Child of Fire: A Twenty Palaces Novel (Paperback)
$7.49 - Save $4.49 37% off - RRP $11.98 Free delivery worldwide Available
Dispatched in 2 business days When will my order arrive?
DescriptionRay Lilly is living on borrowed time. He's the driver for Annalise Powliss, a high-ranking member of the Twenty Palace Society, a group of sorcerers devoted to hunting down and executing rogue magicians. But because Ray betrayed her once, Annalise is looking for an excuse to kill him-or let someone else do the job. Unfortunately for both of them, Annalise's next mission goes wrong, leaving her critically injured. With the little magic he controls, Ray must complete her assignment alone. Not only does he have to stop a sorcerer who's sacrificing dozens of innocent lives in exchange for supernatural power, he must find-and destroy-the source of that inhuman magic.
- Published: 15 November 2009
- Format: Paperback 357 pages
- ISBN 13: 9780345508898 ISBN 10: 0345508890
- Sales rank: 73,861
Reviews for Child of Fire
- Top review
Great Debut Novel
I bought Child of Fire because I read a few very good reviews of Child of Fire. BTW, Good reviews of a book usually plays a small part in my decision to read a book because sometimes professional reviewers will rave about a book that I think is so very, very boring - or I end up having completely different tastes than the reviewers.
This book interested me from the first page. I liked the main character, who seems to be "living on borrowed time" (from the book blurb). Any minute he could die and his boss wouldn't mind, in fact would kill him herself if she wasn't under orders not to. Ray Lilly is working under Annalise, driving her around and doing whatever she says with no respect from her, or explanations. In fact she doesn't even care if he's hungry.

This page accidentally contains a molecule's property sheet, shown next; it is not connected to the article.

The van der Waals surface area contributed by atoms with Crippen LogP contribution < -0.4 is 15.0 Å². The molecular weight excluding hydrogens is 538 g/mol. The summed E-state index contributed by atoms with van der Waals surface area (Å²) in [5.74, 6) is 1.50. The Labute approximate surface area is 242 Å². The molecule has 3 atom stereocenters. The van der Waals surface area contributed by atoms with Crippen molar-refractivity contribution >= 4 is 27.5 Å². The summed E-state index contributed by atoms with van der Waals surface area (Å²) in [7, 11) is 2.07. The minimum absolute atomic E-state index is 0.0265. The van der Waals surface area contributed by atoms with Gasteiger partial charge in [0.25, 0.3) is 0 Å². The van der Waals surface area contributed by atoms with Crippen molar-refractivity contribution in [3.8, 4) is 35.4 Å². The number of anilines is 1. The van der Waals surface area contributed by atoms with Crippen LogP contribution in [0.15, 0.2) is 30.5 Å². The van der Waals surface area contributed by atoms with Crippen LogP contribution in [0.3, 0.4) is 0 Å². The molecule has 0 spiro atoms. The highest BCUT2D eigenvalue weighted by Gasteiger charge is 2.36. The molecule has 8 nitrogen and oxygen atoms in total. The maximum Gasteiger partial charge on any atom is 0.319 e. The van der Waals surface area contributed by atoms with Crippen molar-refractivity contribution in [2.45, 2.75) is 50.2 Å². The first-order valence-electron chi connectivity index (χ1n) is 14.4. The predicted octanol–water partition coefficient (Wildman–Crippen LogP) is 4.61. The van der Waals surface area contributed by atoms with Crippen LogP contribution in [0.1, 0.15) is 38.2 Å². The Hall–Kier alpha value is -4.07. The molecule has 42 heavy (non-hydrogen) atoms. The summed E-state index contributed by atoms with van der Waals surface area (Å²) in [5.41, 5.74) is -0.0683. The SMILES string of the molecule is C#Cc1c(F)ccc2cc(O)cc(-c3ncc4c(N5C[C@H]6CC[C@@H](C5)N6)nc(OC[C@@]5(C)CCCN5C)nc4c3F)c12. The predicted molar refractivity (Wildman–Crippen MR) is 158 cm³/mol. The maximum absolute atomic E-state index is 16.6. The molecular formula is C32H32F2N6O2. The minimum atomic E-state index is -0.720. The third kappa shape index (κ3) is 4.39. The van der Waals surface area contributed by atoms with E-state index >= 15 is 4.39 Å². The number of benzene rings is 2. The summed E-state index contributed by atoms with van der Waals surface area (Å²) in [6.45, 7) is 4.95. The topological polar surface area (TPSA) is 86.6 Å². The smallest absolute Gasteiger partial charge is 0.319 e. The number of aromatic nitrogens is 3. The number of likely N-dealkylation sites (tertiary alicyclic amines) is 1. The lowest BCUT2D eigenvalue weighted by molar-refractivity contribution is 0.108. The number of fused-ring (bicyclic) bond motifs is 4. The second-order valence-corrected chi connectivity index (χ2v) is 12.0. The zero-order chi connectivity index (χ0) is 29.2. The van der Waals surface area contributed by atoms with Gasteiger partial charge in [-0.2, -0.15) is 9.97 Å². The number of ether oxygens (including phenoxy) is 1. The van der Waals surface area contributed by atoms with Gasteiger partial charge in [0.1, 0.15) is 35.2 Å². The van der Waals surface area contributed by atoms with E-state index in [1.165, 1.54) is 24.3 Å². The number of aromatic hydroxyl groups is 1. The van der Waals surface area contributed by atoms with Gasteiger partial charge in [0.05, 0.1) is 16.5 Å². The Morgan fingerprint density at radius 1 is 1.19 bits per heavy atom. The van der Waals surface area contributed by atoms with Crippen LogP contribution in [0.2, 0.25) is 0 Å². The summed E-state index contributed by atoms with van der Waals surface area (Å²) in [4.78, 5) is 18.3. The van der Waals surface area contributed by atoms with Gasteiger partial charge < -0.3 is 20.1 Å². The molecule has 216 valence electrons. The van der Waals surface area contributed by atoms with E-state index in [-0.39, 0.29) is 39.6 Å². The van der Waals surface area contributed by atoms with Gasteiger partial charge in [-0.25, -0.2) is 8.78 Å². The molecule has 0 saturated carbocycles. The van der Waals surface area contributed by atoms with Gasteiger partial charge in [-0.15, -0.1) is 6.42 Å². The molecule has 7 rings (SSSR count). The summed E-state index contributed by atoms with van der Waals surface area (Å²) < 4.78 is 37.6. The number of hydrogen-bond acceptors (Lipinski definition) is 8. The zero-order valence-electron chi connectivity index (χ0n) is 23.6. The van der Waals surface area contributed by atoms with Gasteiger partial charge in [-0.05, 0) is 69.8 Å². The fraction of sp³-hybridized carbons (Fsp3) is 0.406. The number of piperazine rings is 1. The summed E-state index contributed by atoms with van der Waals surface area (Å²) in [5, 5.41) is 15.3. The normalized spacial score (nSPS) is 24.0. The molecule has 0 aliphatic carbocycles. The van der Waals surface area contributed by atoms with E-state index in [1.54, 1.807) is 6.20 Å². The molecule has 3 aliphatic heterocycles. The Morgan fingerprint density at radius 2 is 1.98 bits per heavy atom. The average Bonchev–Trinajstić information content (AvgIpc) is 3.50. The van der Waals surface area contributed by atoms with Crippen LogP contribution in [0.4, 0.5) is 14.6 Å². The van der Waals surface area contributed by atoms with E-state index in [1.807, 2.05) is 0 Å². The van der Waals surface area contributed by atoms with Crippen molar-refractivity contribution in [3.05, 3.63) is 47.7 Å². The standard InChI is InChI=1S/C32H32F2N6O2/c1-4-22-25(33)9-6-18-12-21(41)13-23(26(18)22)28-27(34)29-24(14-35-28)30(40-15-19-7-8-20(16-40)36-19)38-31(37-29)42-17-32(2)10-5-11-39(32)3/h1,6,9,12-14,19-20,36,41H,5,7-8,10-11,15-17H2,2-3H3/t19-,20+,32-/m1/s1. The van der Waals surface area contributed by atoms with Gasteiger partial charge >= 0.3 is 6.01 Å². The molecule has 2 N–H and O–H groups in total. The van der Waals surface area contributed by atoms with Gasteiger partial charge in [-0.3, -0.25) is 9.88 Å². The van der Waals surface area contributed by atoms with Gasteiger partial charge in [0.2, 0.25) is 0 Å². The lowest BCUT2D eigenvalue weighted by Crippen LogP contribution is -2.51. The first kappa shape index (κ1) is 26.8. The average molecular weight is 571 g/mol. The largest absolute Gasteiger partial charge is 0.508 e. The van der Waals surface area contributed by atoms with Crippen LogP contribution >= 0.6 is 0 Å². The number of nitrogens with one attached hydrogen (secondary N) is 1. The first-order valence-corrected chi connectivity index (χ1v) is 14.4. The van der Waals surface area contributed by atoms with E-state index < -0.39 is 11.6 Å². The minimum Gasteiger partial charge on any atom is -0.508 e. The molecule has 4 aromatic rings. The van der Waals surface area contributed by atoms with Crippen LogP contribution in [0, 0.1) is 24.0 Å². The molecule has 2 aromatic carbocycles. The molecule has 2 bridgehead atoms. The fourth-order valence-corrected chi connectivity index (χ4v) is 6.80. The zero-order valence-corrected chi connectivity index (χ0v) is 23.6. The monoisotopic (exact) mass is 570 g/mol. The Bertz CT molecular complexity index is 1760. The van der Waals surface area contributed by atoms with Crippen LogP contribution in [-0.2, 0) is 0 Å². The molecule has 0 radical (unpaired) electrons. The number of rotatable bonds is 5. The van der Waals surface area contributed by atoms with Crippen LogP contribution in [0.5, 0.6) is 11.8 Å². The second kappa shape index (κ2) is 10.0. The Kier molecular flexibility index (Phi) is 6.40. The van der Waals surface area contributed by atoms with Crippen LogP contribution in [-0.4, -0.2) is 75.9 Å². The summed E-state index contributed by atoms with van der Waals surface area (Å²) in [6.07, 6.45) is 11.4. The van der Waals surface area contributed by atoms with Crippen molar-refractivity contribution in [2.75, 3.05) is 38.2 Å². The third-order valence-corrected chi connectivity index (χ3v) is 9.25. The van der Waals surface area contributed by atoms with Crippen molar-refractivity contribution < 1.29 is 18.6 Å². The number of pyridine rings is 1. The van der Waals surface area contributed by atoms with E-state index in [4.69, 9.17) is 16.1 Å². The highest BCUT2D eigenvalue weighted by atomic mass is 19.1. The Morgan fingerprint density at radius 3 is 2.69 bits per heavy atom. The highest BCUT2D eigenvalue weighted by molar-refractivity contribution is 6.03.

Ray is an ex-con who used to steal cars. Throughout the story thoughts flit through his head about how easy it would be steal this car, or take that money. He's trying to stay away from crime, but things keep getting in his way, and sh- keeps happening. People end up dead around him. A lot of them deserve it, but still...he's always worrying about going back to prison.
In Child of Fire the two of them are investigating a town where people are dying as sacrifices for magic use. Things go horribly wrong for them, and Ray keeps getting attacked and accosted by the sheriff, deputies and thugs that work for the local madam. The whole town is strange.
One of the things that I look for in a book is intelligent dialogue, or at least non-lame dialogue. The dialogue in this book was pretty good, there was some sarcasm (something I can appreciate) and some joking around (always a plus) along with dialogue that actually adds to the plot (rather than just to fill up space, or over-explain).
The sequel, Game of Cages will be released soon -possibly August 2010. by Mardel